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Pour a Concrete Floor

Flooring Installation, Floors, Stone and Concrete November 2, 2009 Sonia


A Guide to Concrete Construction

By Monte Burch

Concrete floors are a major component of many buildings, from homes and garages to shops and sheds. Pouring a concrete floor is hard work, and it takes skill, strength and tools. You may wish to have this job done by a pro, but you can do it yourself. The tools can be rented at many rental places, and the skills are not very difficult to learn. If you’re undecided as to whether to do it yourself or have the job done by a professional, the following steps on pouring both a slab or in-foundation floor illustrate the basics and may help you decide.

A concrete slab on which a building is erected is a fairly simple concrete pour, but it takes more work in creating the forms needed to hold the concrete. A pour within a foundation requires little in the way of forming, but in some cases can be a bit more difficult to pour, especially on larger projects. Regardless of the type of pour, or whether you do it yourself or have the job done, the first step is to check with local building codes and regulations, and acquire any permits needed.


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The first step is to lay out the slab, making sure it is square. Batter boards and strings are used to establish the building perimeter.

Creating a Slab

First step is to lay out the slab. Take your time with this step and make sure you get it right. Lay out the slab incorrectly, and the building can be a nightmare. The slab must be square. Mark the outline of the building with stakes at each approximate corner. Drive a nail into the top of the stake and, using a tape measure, measure diagonally from stake to stake. The measurements must be equal. Move the stakes in or out to create equal diagonal measurements.

Another method is to place string lines on the nails to mark a rectangular perimeter. Measure and mark 3 feet on one string and 4 feet on the adjoining line. The distance between these two marks should be 5 feet. Again, move in or out as needed.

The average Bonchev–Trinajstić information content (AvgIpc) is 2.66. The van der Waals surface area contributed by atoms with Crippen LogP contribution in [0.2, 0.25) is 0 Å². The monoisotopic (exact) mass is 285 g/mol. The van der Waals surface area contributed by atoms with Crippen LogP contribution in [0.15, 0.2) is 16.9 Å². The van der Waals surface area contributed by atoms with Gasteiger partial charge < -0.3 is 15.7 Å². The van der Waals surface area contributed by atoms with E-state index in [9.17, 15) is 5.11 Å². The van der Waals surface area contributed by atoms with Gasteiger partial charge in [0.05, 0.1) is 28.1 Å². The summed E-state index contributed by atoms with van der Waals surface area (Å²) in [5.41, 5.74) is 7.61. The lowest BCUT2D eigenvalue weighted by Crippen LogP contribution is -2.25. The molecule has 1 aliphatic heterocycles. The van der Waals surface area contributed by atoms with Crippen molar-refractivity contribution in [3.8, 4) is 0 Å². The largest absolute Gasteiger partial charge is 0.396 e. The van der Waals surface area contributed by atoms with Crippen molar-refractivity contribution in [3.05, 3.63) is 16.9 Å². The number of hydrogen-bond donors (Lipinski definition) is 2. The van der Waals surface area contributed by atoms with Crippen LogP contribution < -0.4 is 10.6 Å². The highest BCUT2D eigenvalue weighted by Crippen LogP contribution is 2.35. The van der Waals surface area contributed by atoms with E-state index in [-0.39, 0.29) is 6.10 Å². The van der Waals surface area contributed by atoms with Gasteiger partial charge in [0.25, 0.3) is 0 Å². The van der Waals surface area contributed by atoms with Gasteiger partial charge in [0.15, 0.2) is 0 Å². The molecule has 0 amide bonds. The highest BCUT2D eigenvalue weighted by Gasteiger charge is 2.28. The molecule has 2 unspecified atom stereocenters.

After the corners are determined and the building laid out square, batter boards are used to create a permanent perimeter mark at all corners. These will stay in place until the forms for the slab have been constructed. Two-by-4 stakes are driven solidly in place and boards nailed to their outer edges. The batter board tops should be level with each other. A string line and string level or laser level can be used to make sure all boards are level with each other. Once the boards are established, a string line is run for all sides of the slab. A plumb bob is used on the intersection of the strings to position their crossing points, or the building corners, directly over the nails on the original stakes.

Mark the outline of the slab with lime, following the string lines. Then dig up the area and remove sod and debris. The area is normally recessed slightly, but the top of the slab must be well above ground level or fill level. In many instances the slab is raised and soil filled in around it to create a slope to drain rainwater away from the slab. In some instances local codes may require a footing be poured before the slab. In other cases, a “stiffener” method may be used, digging a deeper area below the frost line around the perimeter of the slab.

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Forms are constructed to hold the concrete. Concrete is heavy, so make sure the forms are sturdy and well-constructed.

The entire area should be well compacted and of a uniform depth. Keep the ground slightly moist as well. The form is then constructed using 2-by-6′s. Stakes are driven into the ground on the back (outside) side of the forms every 3 or 4 feet apart to support the form boards. The stakes should be driven or cut off flush with the tops of the form boards. The stakes are fastened to the form boards using duplex nails or nails with double heads so they can be pulled out after the concrete sets. The forms must be level and at the proper grade or height. A carpenter’s level can be used for small projects, a string level for longer runs, but a builder’s or laser transit is best for larger pours.